Based on a true story, the film, which tracks the school desegregation struggle in Durham, N.C., centers on the extraordinary relationship between Ann Atwater (Taraji P. Henson), a fearless and outspoken civil rights activist, and C.P. Ellis (Sam Rockwell), a local Ku Klux Klan leader. The screening will be followed by a discussion with Academy Award-nominee Henson, writer/director/producer Robin Bissell and producers Matt Berenson and Dominique Telson. Rabbi Joshua M. Davidson moderates. — Monday, March 18, 6:30-9:30 p.m., Temple Emanu-El Streicker Center, 1 E. 65th St., (212) 507-9580, emanuelstreickernyc.org.
Relying solely on archival footage of his media performances over the years, “King Bibi” explores Israeli Prime Minister Benjamin Netanyahu’s rise to power, from his days as a popular guest expert on American TV, through his public confession of adultery, to a controversial figure whom some perceive as Israel’s savior, and others as a cynical politician who will stop at nothing to retain his power. — Tuesday, March 19, 7-9 p.m., Marlene Meyerson JCC Manhattan, 334 Amsterdam Ave., (646) 505-4444, jccmanhattan.org.
THE NEW YORK SEPHARDIC JEWISH FILM FESTIVAL
The NY Sephardic Jewish Film Festival, now in its 22nd run, features a multitude of documentaries and narrative films about the history, traditions, and rich mosaic culture of the greater Sephardic communities. For a detailed schedule visit www.nysephardifilmfestival.org . — Through March 20, Center for Jewish History, 15 W. 16th St., nysephardifilmfestival.org. Below are a few selected films:
Eliran Malka’s directorial debut is a close-to-reality account of the founding of Shas, the Sephardi charedi political party. This dramatic underdog-turned-kingmaker story exposes the injustice and discrimination that Shas sought to challenge. Followed by Q&A with director Eliran Malka. — Sunday, March 17, 7 p.m.
THE LOST CROWN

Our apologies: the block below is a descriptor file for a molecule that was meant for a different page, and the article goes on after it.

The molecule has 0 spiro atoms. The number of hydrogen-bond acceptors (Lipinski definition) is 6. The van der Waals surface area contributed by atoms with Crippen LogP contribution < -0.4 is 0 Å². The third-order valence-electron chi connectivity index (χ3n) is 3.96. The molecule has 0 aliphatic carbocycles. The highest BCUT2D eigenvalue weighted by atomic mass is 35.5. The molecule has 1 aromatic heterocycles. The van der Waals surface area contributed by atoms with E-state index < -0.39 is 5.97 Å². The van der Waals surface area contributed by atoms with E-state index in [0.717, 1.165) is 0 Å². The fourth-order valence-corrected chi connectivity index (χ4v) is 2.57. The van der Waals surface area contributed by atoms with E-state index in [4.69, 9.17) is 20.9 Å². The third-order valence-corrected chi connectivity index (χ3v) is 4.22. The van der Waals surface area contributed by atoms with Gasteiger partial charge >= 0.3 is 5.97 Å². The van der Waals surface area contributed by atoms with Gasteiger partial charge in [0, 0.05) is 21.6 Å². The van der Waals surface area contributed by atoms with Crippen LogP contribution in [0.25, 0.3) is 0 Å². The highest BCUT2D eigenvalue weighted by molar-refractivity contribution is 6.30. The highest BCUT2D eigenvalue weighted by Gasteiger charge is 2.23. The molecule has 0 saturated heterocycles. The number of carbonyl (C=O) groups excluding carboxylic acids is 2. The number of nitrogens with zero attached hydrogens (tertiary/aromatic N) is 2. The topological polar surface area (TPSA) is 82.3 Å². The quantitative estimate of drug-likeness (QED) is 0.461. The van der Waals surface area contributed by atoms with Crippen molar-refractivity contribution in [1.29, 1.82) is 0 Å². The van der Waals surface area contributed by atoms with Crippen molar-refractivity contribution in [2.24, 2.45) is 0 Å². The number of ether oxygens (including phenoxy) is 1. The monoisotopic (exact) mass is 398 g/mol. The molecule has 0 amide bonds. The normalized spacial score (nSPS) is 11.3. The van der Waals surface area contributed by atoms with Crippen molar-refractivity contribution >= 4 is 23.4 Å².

Billed as “A Syrian Sephardi Thriller,” the documentary tells the story of The Aleppo Codex, aka The Crown, considered the most accurate and valuable edition of the Hebrew Bible. After being safeguarded for seven centuries by the Syrian Sephardic community of Aleppo, more than a third of its pages disappeared when it was smuggled to Israel in 1957. Filmmaker Avi Dabach tells the gripping story. — Saturday, March 16, 9 p.m.
PEPE’S LAST BATTLE
After decades of political struggles, the long-bearded Pepe Alalu launches a quixotic run for mayor of Jerusalem against Nir Barkat. His son Michael documents the unlikely journey. — Sunday, March 17, 2 p.m.
The Israeli world music star, sans his Project, plays a solo piano show that is expected to feature selections from his recent solo recording, “At the Edge of the Beginning.” Sold out but there are spots on the waiting list. — Sunday, March 17, 4 p.m. doors, 5 p.m. start, City Winery, 155 Varick St., (212) 608-0555, citywinery.com.
LET MY PEOPLE GO
Leading figures of the grassroots Student Struggle for Soviet Jewry (SSSJ) — including Rabbi Avi Weiss and former refusenik Leo Slepak — will speak with Museum of Jewish Heritage fellow Mati Pawlak about how a small group of young students and activists successfully helped rescue a fifth of world Jewry. — Tuesday, March 19, 7 p.m., Museum of Jewish Heritage, 36 Battery Place, (646) 437-4202, mjhnyc.org.